Dating as an institution is a relatively recent phenomenon which has mainly emerged in the last few centuries.From the standpoint of anthropology and sociology, dating is linked with other institutions such as marriage and the family which have also been changing rapidly and which have been subject to many forces, including advances in technology and medicine.The protocols and practices of dating, and the terms used to describe it, vary considerably from country to country and over time.While the term has several meanings, the most frequent usage refers to two people exploring whether they are romantically or sexually compatible by participating in dates with the other.Communities exerted pressure on people to form pair-bonds in places such as Europe; in China, society "demanded people get married before having a sexual relationship" and many societies found that some formally recognized bond between a man and a woman was the best way of rearing and educating children as well as helping to avoid conflicts and misunderstandings regarding competition for mates.Generally, during much of recorded history of humans in civilization, and into the Middle Ages in Europe, weddings were seen as business arrangements between families, while romance was something that happened outside of marriage discreetly, such as covert meetings.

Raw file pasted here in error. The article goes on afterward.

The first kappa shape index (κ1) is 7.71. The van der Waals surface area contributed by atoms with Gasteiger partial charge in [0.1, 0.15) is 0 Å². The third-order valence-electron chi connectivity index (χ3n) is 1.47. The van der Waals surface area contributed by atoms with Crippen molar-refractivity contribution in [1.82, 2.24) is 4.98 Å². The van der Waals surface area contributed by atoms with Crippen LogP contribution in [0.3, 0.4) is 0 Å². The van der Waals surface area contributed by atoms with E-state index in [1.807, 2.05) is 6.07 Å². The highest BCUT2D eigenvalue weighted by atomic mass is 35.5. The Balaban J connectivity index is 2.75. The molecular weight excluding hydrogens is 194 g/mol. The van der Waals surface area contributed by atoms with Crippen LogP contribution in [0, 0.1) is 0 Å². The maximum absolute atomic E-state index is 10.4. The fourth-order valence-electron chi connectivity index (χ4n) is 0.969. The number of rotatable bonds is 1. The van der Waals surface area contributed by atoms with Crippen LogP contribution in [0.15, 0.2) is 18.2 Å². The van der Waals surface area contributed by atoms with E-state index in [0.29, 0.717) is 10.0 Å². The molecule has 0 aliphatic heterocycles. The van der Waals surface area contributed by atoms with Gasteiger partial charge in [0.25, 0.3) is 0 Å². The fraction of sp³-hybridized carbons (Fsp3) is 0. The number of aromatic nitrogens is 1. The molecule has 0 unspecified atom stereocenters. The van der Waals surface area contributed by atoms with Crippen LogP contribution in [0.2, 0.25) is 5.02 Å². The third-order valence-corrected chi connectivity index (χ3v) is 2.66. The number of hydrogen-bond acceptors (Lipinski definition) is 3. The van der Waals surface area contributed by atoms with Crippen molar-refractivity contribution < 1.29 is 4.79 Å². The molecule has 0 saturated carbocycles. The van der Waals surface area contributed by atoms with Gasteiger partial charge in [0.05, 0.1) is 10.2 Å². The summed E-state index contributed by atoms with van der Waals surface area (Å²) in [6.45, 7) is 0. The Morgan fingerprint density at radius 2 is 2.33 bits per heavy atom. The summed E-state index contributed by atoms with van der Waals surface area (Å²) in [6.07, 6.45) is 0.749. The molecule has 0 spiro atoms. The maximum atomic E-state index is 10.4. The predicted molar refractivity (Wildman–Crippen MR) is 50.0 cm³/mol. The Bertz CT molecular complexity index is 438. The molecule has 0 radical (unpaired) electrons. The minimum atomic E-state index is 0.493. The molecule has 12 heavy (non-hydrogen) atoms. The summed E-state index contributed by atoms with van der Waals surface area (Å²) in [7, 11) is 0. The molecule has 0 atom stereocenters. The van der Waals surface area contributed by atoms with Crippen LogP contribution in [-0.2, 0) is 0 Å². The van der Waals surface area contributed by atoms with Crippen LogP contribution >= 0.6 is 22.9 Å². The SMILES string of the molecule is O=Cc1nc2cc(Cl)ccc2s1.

These species-particular behavior patterns provide a context for aspects of human reproduction, including dating.
With the use of modern technology, people can date via telephone or computer or meet in person.
Dating may also involve two or more people who have already decided that they share romantic or sexual feelings toward each other.
New types of relationships formed; it was possible for people to live together without marrying and without children.
Information about human sexuality grew, and with it an acceptance of all types of sexual orientations is becoming more common.
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